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Cleaning Paint Brushes – Do as I Say, Not as I Do!

May 5, 2010

how-to-clean-paint-brushesCleaning paint brushes is one of those things I don’t quite feel qualified to speak on. Not because I don’t know how, but because I don’t do it!

I know it’s bad, bad, bad, but I don’t take the greatest care of my brushes. Then again, I don’t spend a huge amount on them. With the type of painting I do (experimental painting on board) my brushes get chewed up pretty fast. It’s not worth investing much  money in them.

That being said, I do have a few good brushes set aside for fine work, and I try my best to look after those!

Even though I don’t set the best example, cleaning your brushes properly is an important part of painting. Paint brushes can get super-expensive and as an artist, it’s in your best interest to take care your tools. Learn from my mistakes!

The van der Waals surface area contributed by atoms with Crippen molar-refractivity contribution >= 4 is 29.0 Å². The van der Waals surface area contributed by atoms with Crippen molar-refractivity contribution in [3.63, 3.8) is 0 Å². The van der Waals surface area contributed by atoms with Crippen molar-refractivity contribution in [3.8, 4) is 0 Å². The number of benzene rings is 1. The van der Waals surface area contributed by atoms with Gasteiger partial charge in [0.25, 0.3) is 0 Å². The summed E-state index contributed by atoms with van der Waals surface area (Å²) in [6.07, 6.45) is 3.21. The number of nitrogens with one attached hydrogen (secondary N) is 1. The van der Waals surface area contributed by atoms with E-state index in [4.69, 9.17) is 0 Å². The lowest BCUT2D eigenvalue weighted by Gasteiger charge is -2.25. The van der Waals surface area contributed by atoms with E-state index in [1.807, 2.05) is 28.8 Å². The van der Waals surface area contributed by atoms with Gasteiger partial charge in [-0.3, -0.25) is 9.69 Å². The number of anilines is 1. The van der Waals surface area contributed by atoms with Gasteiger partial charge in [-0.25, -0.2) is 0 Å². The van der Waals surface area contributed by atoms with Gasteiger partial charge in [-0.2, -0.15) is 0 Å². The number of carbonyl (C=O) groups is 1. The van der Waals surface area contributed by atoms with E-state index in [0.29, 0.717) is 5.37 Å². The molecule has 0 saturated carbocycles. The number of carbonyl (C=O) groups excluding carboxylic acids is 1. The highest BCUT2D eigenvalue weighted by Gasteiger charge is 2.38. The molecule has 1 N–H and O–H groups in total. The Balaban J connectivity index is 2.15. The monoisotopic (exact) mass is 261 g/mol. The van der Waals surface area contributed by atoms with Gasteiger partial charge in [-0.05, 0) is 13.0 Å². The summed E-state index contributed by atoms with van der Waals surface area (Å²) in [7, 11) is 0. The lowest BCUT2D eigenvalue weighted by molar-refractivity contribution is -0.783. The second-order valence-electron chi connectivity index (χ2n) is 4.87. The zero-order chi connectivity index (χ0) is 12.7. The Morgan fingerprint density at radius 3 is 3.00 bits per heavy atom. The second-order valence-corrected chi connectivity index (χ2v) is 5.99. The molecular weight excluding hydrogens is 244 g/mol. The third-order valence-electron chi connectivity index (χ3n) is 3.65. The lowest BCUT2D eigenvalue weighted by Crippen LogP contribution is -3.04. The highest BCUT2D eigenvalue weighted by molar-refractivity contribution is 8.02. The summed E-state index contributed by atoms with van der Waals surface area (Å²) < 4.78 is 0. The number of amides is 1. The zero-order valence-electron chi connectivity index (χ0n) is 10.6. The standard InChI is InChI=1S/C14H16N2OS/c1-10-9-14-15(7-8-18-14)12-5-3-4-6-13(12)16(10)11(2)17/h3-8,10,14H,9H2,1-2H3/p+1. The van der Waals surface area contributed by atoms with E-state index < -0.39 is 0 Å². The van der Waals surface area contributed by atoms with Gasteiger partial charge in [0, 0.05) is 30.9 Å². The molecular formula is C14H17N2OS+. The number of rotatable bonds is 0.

Brush Cleaning Tips

Here are a few basic brush cleaning tips I’ve learned over the years, but because I’m no expert, I’ve also found some great links that go into more detail and provide more information about brush cleaning.

  • Try to clean your brushes right after a painting session. Don’t give the paint a chance to dry.
  • Don’t let your brushes sit in water or thinner for long periods of time. Firstly, the weight of the brush can bend the bristles so that they no longer form a tip. Secondly, it can loosen the bond of the bristles or the ferrule (the metal part).
  • Acrylic paint can be washed off with warm water and a bit of soap.
  • Oil paint needs to be washed with mineral spirits or turpentine, followed by soap.
  • It helps to get as much oil paint out of your brush before cleaning with thinners.
  • Work the soap into a lather, like you’re shampooing the bristles. Keep using fresh soap to get all the paint out.
  • You can buy brush cleaner and conditioner to wash your brushes. This is a lot like soap, but I find it cuts the oil in oil paints better than plain soap. It can also help loosen partially dried paint from brushes and clothing.